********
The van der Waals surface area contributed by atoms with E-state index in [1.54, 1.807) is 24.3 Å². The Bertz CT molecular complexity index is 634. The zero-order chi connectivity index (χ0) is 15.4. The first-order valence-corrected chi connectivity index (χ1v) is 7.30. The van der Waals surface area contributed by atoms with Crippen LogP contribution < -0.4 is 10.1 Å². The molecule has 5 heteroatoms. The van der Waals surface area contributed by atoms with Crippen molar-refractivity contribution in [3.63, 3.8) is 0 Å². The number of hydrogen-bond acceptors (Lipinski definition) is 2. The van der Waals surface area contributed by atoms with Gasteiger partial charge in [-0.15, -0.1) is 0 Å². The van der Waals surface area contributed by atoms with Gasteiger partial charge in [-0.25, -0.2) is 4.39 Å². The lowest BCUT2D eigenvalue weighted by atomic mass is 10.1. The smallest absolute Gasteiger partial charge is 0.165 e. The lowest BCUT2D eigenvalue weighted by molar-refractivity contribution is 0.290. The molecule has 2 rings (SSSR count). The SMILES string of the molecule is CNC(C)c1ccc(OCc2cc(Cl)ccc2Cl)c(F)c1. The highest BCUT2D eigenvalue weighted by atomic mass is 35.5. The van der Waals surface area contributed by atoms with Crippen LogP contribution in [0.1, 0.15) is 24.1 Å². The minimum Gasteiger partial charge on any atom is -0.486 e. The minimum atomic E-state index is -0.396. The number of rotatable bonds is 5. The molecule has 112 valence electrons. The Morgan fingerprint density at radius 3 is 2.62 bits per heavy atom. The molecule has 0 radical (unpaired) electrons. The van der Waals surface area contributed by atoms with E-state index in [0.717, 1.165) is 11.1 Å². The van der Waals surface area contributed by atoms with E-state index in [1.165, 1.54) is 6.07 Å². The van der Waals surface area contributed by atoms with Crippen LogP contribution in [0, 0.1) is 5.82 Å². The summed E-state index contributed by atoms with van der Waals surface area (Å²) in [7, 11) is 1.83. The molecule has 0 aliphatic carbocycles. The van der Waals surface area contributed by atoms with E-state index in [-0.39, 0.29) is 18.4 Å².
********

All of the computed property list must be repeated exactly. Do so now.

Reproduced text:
The van der Waals surface area contributed by atoms with E-state index in [1.54, 1.807) is 24.3 Å². The Bertz CT molecular complexity index is 634. The zero-order chi connectivity index (χ0) is 15.4. The first-order valence-corrected chi connectivity index (χ1v) is 7.30. The van der Waals surface area contributed by atoms with Crippen LogP contribution < -0.4 is 10.1 Å². The molecule has 5 heteroatoms. The van der Waals surface area contributed by atoms with Crippen molar-refractivity contribution in [3.63, 3.8) is 0 Å². The number of hydrogen-bond acceptors (Lipinski definition) is 2. The van der Waals surface area contributed by atoms with Gasteiger partial charge in [-0.15, -0.1) is 0 Å². The van der Waals surface area contributed by atoms with Gasteiger partial charge in [-0.25, -0.2) is 4.39 Å². The lowest BCUT2D eigenvalue weighted by atomic mass is 10.1. The smallest absolute Gasteiger partial charge is 0.165 e. The lowest BCUT2D eigenvalue weighted by molar-refractivity contribution is 0.290. The molecule has 2 rings (SSSR count). The SMILES string of the molecule is CNC(C)c1ccc(OCc2cc(Cl)ccc2Cl)c(F)c1. The highest BCUT2D eigenvalue weighted by atomic mass is 35.5. The van der Waals surface area contributed by atoms with Crippen LogP contribution in [0.1, 0.15) is 24.1 Å². The minimum Gasteiger partial charge on any atom is -0.486 e. The minimum atomic E-state index is -0.396. The number of rotatable bonds is 5. The molecule has 112 valence electrons. The Morgan fingerprint density at radius 3 is 2.62 bits per heavy atom. The molecule has 0 radical (unpaired) electrons. The van der Waals surface area contributed by atoms with E-state index in [0.717, 1.165) is 11.1 Å². The van der Waals surface area contributed by atoms with E-state index in [1.165, 1.54) is 6.07 Å². The van der Waals surface area contributed by atoms with Crippen LogP contribution in [0, 0.1) is 5.82 Å². The summed E-state index contributed by atoms with van der Waals surface area (Å²) in [7, 11) is 1.83. The molecule has 0 aliphatic carbocycles. The van der Waals surface area contributed by atoms with E-state index in [-0.39, 0.29) is 18.4 Å².